And good news from the FPG Kidney Stone Clinic
Roughly 1 in 10 people will experience the exquisite discomfort of a kidney stone at some point in their lives. And according to the National Kidney Foundation, more than half a million people end up in the emergency room each year due to kidney stones.
But what are they?
What’s A Kidney Stone?
Kidney stones are hard deposits of minerals and salts that form from urine in the kidney.
Urine carries all sorts of waste particles and chemicals, destined to be expelled from the body through urination. But sometimes, such as when the urine is particularly concentrated or when it stays in the kidneys too long, those particles and chemicals begin to crystallize and clump together into stabby little stones destined to ruin your day instead.
Signs & Symptoms
The most common sign of a kidney stone is, quite simply, pain.
Kidney stones hurt. And this pain is most often going to appear along the side of the abdomen or lower back (right around where the kidneys are), in the lower belly or around the groin or testicles. The pain can range from mild to severe and can be constant or come and go in waves. The pain can also move and shift if/as the stone passes through your body.
Other symptoms of a kidney stone can include:
- Burning sensation with urination
- Frequent urination or trouble urinating
- Cloudy urine or evidence of blood in urine
- Evidence of small stones in urine
- Fever and chills
If you are experiencing any of these symptoms, contact a urologist. Through urinalysis, blood tests, and imaging scans, they'll be able to tell if kidney stones are the culprit.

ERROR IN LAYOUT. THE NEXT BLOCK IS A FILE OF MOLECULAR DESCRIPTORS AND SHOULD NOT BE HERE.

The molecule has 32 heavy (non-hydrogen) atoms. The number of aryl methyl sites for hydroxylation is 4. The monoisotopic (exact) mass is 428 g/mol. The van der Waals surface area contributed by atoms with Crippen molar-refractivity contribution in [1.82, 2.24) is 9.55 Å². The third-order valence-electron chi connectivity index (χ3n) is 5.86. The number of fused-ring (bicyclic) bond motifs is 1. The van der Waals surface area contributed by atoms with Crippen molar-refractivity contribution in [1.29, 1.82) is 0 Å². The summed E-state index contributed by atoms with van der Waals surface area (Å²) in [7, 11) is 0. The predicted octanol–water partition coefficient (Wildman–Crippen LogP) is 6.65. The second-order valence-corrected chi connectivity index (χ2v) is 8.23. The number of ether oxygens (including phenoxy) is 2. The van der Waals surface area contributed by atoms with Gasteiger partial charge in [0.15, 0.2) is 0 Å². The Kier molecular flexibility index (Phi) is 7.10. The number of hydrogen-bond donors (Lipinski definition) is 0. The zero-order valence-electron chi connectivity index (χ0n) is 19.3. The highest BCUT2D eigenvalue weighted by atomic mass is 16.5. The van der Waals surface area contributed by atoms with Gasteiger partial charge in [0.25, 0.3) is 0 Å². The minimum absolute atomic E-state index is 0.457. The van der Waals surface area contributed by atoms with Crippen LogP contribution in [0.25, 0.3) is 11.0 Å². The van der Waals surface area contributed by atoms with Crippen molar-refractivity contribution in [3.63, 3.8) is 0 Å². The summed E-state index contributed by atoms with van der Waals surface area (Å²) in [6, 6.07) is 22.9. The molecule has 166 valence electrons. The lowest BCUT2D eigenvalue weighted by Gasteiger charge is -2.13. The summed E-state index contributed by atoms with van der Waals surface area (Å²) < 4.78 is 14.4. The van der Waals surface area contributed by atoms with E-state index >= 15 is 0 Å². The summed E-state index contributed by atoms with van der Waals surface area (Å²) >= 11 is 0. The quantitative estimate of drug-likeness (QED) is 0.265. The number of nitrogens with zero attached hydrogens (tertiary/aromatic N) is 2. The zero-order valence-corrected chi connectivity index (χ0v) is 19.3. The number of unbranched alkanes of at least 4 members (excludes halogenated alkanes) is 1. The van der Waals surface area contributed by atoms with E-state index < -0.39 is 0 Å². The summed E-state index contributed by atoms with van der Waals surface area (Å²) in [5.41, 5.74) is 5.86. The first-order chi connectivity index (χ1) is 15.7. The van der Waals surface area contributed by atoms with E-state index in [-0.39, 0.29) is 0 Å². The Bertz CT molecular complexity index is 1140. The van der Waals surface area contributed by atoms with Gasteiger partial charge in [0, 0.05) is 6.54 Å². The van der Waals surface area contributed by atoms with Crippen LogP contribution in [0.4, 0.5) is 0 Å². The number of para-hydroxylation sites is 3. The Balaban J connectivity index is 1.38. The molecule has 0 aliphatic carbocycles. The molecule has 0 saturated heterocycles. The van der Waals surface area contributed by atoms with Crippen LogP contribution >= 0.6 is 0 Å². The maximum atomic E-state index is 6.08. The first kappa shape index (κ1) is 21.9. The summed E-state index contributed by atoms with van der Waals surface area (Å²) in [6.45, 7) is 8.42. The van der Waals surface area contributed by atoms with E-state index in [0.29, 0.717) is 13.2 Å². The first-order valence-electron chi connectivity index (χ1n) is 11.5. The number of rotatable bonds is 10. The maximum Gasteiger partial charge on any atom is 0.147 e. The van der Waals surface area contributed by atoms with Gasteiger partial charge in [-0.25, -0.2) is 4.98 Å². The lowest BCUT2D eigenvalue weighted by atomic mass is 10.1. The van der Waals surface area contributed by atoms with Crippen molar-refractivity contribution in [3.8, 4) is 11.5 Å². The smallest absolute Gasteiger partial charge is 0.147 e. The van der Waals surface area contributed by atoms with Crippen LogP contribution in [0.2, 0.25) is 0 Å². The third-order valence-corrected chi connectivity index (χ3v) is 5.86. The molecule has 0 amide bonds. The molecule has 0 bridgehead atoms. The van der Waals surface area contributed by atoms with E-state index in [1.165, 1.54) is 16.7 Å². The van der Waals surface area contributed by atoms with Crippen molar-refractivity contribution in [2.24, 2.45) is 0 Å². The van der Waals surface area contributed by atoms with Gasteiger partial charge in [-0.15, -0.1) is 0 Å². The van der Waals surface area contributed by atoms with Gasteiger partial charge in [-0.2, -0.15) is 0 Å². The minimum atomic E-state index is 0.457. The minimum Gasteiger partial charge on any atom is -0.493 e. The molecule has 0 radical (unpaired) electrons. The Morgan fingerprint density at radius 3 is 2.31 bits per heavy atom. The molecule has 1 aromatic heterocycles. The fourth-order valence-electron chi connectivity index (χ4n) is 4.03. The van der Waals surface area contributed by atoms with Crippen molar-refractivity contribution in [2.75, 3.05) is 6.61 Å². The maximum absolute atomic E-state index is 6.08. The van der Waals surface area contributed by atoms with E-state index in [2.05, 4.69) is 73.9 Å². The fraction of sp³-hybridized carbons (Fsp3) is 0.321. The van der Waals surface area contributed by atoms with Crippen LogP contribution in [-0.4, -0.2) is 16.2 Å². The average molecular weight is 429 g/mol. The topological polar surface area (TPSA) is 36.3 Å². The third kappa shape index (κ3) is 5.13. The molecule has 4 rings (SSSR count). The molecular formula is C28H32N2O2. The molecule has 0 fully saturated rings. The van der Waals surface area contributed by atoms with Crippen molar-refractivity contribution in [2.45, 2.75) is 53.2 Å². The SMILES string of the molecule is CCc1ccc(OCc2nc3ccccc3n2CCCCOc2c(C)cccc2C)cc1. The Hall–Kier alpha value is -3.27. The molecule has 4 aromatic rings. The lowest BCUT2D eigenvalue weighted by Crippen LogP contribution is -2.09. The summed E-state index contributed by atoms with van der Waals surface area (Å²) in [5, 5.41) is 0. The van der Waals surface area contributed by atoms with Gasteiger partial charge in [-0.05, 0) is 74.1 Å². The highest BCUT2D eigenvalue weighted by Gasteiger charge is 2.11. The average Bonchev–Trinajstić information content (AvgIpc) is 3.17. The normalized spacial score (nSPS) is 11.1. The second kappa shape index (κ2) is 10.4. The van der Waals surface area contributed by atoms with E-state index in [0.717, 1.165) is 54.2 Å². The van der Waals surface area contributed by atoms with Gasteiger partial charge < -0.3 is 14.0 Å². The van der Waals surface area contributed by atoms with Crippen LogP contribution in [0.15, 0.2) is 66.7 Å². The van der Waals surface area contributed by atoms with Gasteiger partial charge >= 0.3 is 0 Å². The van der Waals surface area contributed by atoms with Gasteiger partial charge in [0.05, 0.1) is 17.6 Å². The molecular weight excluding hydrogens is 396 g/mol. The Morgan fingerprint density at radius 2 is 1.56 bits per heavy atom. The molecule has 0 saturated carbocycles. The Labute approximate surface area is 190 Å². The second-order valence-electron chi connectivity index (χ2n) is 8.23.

Treating Kidney Stones
Kidney stones can be tricky and can range in size from the unnoticeable to the unforgettable.
Some will pass through the urinary system with nothing more than pain medication and lots of water. Others get lodged somewhere in the urinary tract, causing severe pain and heightened risk of infection, or even get trapped in the kidney itself, clogging it up like gravel.
“And that’s when you have to have the expertise and the ability to go into the kidney directly and minimally invasively to treat these very large and complex stone burdens,” says urologic surgeon Ramsay Kuo, MD, one of the three fellowship-trained endourologists leading Sarasota Memorial’s First Physicians Group Kidney Stone Clinic.
At the FPG Kidney Stone Clinic, urologic surgeons treat kidney stones in a variety of ways, depending on what treatment path is best for the individual. These include:
- Laser Stone Surgery – Minimally invasive and without incision, the urologist sends a scope with a camera and a laser down the urethra and zaps the stone into tiny fragments that can be passed through urine without fuss.
- Shock Wave Lithotripsy - This nonsurgical treatment focuses high energy shock waves from outside the body to shatter the kidney stone inside, so it can be passed through urination. It is the most common form of lithotripsy, which comes from the Greek "litho" (stone) and "tripso" (breaking or pulverizing).
- Percutaneous Nephrolithotomy – Used to treat extremely large stone burdens, this minimally invasive surgery involves the surgeon entering the anatomy through a keyhole incision along the flank or lower back, to directly access the problem and remove the stones.
And with advances in technology, even those very complex stone burdens can be resolved in a day or so. "We can clear a massive amount of stone in one sitting," says Dr. Kuo, "and get the patient out the next day."
After A Kidney Stone
After a kidney stone, it's important to talk with your urologist about what caused the stone and whether it's something that can be prevented in the future. Sometimes, stones are caused by dehydration or lack of exercise, too much salt or too much high fructose corn syrup, and simple behavioral changes can stave off future incidents.
For more information about the FPG Kidney Stone Clinic, click here.
For more information about urology services at Sarasota Memorial, click here.
Written by Sarasota Memorial copywriter Philip Lederer, MA, who crafts a variety of external communications for the healthcare system. SMH's in-house wordsmith, Lederer earned his Master's degree in Public Administration and Political Philosophy from Morehead State University, Ky, and learned about kidney stones the hard way.